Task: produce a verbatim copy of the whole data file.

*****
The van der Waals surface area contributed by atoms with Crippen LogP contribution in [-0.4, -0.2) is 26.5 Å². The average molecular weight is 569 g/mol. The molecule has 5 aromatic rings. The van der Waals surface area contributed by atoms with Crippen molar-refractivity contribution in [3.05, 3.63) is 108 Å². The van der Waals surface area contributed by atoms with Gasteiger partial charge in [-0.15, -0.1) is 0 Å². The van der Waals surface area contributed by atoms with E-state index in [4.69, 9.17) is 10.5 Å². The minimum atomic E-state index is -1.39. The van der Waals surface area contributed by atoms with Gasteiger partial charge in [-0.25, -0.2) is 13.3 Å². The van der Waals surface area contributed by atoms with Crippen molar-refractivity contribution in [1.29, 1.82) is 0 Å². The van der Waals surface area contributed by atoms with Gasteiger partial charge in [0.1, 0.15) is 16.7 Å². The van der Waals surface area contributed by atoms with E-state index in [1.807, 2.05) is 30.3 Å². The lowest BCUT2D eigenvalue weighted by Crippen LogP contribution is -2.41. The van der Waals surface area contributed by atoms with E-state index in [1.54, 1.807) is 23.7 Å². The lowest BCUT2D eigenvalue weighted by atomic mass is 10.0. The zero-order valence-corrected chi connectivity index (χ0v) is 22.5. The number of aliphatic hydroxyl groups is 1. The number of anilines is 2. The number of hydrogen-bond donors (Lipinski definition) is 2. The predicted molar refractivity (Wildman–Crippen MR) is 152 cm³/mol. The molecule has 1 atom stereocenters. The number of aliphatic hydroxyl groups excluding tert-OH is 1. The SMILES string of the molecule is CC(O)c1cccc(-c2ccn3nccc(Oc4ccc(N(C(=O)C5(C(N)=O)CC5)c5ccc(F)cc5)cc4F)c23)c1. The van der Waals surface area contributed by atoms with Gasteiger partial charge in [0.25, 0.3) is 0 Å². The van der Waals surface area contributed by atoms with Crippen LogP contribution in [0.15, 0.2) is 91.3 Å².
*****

The van der Waals surface area contributed by atoms with Crippen LogP contribution in [-0.4, -0.2) is 26.5 Å². The average molecular weight is 569 g/mol. The molecule has 5 aromatic rings. The van der Waals surface area contributed by atoms with Crippen molar-refractivity contribution in [3.05, 3.63) is 108 Å². The van der Waals surface area contributed by atoms with Gasteiger partial charge in [-0.15, -0.1) is 0 Å². The van der Waals surface area contributed by atoms with E-state index in [4.69, 9.17) is 10.5 Å². The minimum atomic E-state index is -1.39. The van der Waals surface area contributed by atoms with Gasteiger partial charge in [-0.25, -0.2) is 13.3 Å². The van der Waals surface area contributed by atoms with Crippen molar-refractivity contribution in [1.29, 1.82) is 0 Å². The van der Waals surface area contributed by atoms with Gasteiger partial charge in [0.1, 0.15) is 16.7 Å². The van der Waals surface area contributed by atoms with E-state index in [1.807, 2.05) is 30.3 Å². The lowest BCUT2D eigenvalue weighted by Crippen LogP contribution is -2.41. The van der Waals surface area contributed by atoms with E-state index in [1.54, 1.807) is 23.7 Å². The lowest BCUT2D eigenvalue weighted by atomic mass is 10.0. The zero-order valence-corrected chi connectivity index (χ0v) is 22.5. The number of aliphatic hydroxyl groups is 1. The number of anilines is 2. The number of hydrogen-bond donors (Lipinski definition) is 2. The predicted molar refractivity (Wildman–Crippen MR) is 152 cm³/mol. The molecule has 1 atom stereocenters. The number of aliphatic hydroxyl groups excluding tert-OH is 1. The SMILES string of the molecule is CC(O)c1cccc(-c2ccn3nccc(Oc4ccc(N(C(=O)C5(C(N)=O)CC5)c5ccc(F)cc5)cc4F)c23)c1. The van der Waals surface area contributed by atoms with Gasteiger partial charge in [0.25, 0.3) is 0 Å². The van der Waals surface area contributed by atoms with Crippen LogP contribution in [0.15, 0.2) is 91.3 Å².